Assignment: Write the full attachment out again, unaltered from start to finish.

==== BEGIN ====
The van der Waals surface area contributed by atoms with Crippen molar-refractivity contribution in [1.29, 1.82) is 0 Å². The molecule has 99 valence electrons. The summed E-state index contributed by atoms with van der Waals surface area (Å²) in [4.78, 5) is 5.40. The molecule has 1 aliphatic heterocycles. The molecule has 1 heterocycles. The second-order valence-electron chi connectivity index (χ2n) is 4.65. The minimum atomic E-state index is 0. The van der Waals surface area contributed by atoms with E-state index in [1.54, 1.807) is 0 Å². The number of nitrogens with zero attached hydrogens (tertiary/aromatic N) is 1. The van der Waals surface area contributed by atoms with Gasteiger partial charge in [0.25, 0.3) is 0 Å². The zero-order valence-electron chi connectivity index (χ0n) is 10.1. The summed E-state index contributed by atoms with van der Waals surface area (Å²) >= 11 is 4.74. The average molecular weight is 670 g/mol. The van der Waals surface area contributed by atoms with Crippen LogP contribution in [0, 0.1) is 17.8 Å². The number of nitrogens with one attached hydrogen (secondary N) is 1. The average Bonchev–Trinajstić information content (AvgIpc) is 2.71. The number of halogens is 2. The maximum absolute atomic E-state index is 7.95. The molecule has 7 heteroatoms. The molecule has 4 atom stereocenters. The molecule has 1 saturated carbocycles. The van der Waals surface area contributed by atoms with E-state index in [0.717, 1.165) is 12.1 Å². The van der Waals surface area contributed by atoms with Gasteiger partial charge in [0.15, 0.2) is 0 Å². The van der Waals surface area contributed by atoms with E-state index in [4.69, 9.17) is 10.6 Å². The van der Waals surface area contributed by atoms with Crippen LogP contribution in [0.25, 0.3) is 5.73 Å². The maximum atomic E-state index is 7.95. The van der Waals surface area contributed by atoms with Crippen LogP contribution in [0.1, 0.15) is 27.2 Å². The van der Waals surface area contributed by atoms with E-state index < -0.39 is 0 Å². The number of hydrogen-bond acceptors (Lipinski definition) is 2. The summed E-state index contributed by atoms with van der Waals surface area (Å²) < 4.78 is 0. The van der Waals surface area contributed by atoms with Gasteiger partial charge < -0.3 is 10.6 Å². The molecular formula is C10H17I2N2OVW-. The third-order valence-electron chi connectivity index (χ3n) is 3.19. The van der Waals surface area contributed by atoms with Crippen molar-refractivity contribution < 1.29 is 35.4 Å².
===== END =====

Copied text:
The van der Waals surface area contributed by atoms with Crippen molar-refractivity contribution in [1.29, 1.82) is 0 Å². The molecule has 99 valence electrons. The summed E-state index contributed by atoms with van der Waals surface area (Å²) in [4.78, 5) is 5.40. The molecule has 1 aliphatic heterocycles. The molecule has 1 heterocycles. The second-order valence-electron chi connectivity index (χ2n) is 4.65. The minimum atomic E-state index is 0. The van der Waals surface area contributed by atoms with E-state index in [1.54, 1.807) is 0 Å². The number of nitrogens with zero attached hydrogens (tertiary/aromatic N) is 1. The van der Waals surface area contributed by atoms with Gasteiger partial charge in [0.25, 0.3) is 0 Å². The zero-order valence-electron chi connectivity index (χ0n) is 10.1. The summed E-state index contributed by atoms with van der Waals surface area (Å²) >= 11 is 4.74. The average molecular weight is 670 g/mol. The van der Waals surface area contributed by atoms with Crippen LogP contribution in [0, 0.1) is 17.8 Å². The number of nitrogens with one attached hydrogen (secondary N) is 1. The average Bonchev–Trinajstić information content (AvgIpc) is 2.71. The number of halogens is 2. The maximum absolute atomic E-state index is 7.95. The molecule has 7 heteroatoms. The molecule has 4 atom stereocenters. The molecule has 1 saturated carbocycles. The van der Waals surface area contributed by atoms with E-state index in [0.717, 1.165) is 12.1 Å². The van der Waals surface area contributed by atoms with Gasteiger partial charge in [0.15, 0.2) is 0 Å². The van der Waals surface area contributed by atoms with E-state index in [4.69, 9.17) is 10.6 Å². The van der Waals surface area contributed by atoms with Crippen LogP contribution in [0.25, 0.3) is 5.73 Å². The maximum atomic E-state index is 7.95. The van der Waals surface area contributed by atoms with Crippen LogP contribution in [0.1, 0.15) is 27.2 Å². The van der Waals surface area contributed by atoms with E-state index < -0.39 is 0 Å². The number of hydrogen-bond acceptors (Lipinski definition) is 2. The summed E-state index contributed by atoms with van der Waals surface area (Å²) < 4.78 is 0. The van der Waals surface area contributed by atoms with Gasteiger partial charge < -0.3 is 10.6 Å². The molecular formula is C10H17I2N2OVW-. The third-order valence-electron chi connectivity index (χ3n) is 3.19. The van der Waals surface area contributed by atoms with Crippen molar-refractivity contribution < 1.29 is 35.4 Å².